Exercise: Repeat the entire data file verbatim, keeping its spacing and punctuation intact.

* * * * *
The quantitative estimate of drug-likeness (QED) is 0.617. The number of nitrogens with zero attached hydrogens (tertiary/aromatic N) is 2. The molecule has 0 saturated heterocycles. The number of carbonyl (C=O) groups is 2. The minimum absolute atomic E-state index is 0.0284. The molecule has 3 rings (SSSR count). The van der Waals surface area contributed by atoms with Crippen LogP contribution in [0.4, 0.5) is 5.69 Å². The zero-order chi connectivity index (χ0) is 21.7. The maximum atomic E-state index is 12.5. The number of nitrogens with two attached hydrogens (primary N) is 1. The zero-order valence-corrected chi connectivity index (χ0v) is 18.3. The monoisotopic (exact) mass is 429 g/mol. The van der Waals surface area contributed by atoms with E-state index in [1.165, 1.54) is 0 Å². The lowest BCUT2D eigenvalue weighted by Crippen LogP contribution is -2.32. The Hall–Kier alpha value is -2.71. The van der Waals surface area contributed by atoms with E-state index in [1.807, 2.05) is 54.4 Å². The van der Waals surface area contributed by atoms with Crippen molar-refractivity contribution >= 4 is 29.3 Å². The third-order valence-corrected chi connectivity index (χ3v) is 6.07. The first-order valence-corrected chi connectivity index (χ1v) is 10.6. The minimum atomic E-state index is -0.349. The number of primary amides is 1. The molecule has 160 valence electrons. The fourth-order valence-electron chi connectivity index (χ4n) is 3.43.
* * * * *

The quantitative estimate of drug-likeness (QED) is 0.617. The number of nitrogens with zero attached hydrogens (tertiary/aromatic N) is 2. The molecule has 0 saturated heterocycles. The number of carbonyl (C=O) groups is 2. The minimum absolute atomic E-state index is 0.0284. The molecule has 3 rings (SSSR count). The van der Waals surface area contributed by atoms with Crippen LogP contribution in [0.4, 0.5) is 5.69 Å². The zero-order chi connectivity index (χ0) is 21.7. The maximum atomic E-state index is 12.5. The number of nitrogens with two attached hydrogens (primary N) is 1. The zero-order valence-corrected chi connectivity index (χ0v) is 18.3. The monoisotopic (exact) mass is 429 g/mol. The van der Waals surface area contributed by atoms with E-state index in [1.165, 1.54) is 0 Å². The lowest BCUT2D eigenvalue weighted by Crippen LogP contribution is -2.32. The Hall–Kier alpha value is -2.71. The van der Waals surface area contributed by atoms with E-state index in [1.807, 2.05) is 54.4 Å². The van der Waals surface area contributed by atoms with Crippen molar-refractivity contribution >= 4 is 29.3 Å². The third-order valence-corrected chi connectivity index (χ3v) is 6.07. The first-order valence-corrected chi connectivity index (χ1v) is 10.6. The minimum atomic E-state index is -0.349. The number of primary amides is 1. The molecule has 160 valence electrons. The fourth-order valence-electron chi connectivity index (χ4n) is 3.43.